There were 200 dogs in the dog yard. Each one was tethered to a raised wooden platform with a big plastic cylinder that worked as a doghouse. Each dog’s name was on a sign on his platform, some had sleds parked in front. The platforms were arranged in rows that mimicked the rows of trees at the end of the yard. The sound was wild and deafening and weirdly joyous, the dogs leaping on to their platforms, barking, jumping down, each dog more handsome than the last. We were at Nature’s Kennel in McMillan, Michigan, deep in the woods of the Upper Peninsula. We were there to pick up our new dog, an about to be retired sled dog named Swirl.
“I’m going to unhook him and he’s going to take off,” said Tasha, the kennel owner, and then she yelled “Dog loose in the yard!” All of this happened before it sunk in that we were standing in front of our new dog. Swirl bounded off his platform and headed for the driveway, the woods, the kids, the car, the puppy yard, and back. He was huge. Probably twice as big as I’d imagined him, having watched a ton of sled dog racing. He was a big, beautiful, exuberant dog.
Tasha told us about him. He was born in a litter of four. As is the habit in mushing kennels, litters have themes. Swirl’s litter’s theme was bread. So there is Pump, Rye, Hallah, and [Cinnamon] Swirl. Later, driving home, we looked at the paper with his family tree and saw that his grandparents were dogs owned by Iditarod royalty – Deedee Jonrowe and Lance Mackey. Back even further was a great, great grandparent from the kennel of the first woman to win the Iditarod, Susan Butcher. But Swirl had never been an Iditarod dog.
He raced some but he was mostly a touring dog. Teamed up with eleven other dogs, sometimes in the lead, sometimes not, he took tourists on rides through the forests around McMillan. And he was happy doing it, Tasha said, until he started to look less excited about going. Oh, he still joined the team but he didn’t have that sparkle and so she decided it was time for him to retire. He wasn’t having fun anymore.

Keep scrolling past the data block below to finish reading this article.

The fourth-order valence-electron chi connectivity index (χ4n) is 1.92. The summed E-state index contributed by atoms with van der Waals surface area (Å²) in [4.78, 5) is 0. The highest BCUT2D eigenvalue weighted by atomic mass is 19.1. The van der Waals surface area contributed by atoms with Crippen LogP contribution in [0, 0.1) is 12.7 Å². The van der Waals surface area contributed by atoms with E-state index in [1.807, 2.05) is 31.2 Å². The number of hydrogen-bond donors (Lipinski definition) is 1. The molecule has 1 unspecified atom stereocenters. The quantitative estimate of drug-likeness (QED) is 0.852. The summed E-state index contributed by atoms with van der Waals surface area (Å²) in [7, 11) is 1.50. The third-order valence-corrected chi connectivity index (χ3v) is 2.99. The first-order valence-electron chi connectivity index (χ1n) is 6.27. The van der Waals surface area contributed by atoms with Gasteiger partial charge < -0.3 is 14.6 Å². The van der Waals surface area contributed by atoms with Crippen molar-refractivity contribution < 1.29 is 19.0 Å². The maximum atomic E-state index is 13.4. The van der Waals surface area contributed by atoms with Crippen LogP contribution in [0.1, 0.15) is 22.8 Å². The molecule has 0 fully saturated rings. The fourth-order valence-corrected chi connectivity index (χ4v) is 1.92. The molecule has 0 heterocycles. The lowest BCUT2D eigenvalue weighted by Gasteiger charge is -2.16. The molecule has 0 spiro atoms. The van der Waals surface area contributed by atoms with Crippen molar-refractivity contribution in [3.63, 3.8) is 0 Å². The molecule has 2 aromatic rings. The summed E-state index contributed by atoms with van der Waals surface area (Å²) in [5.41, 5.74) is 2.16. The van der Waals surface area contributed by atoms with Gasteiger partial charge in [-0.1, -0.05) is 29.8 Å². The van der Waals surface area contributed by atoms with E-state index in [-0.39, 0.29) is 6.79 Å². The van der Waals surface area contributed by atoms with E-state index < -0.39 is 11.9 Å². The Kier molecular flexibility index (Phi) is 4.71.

We walked around the driveway, talking about Swirl and what he was like. Sweet, gentle, friendly, totally trustworthy with children and other dogs. “You will never have to worry about him.” This was great because I’ve done plenty of worrying about dogs I’ve owned. And then she said this, “You just have to say no to him. Anything more than that and you’ll break his heart.”
He had been raised that carefully.
It shows. He trusts people. He’s not afraid or shy or aggressive in any way. He is quiet and sure-footed, able to nap anywhere. He’s gone from sleeping in his dog house on top of a wooden platform to sleeping on the rug next to our bed. He seems to sleep a dreamless sleep, he may have yearning for the dog yard but it doesn’t show. He seems at home here, as at home with us as we are with him. Our dog. His people.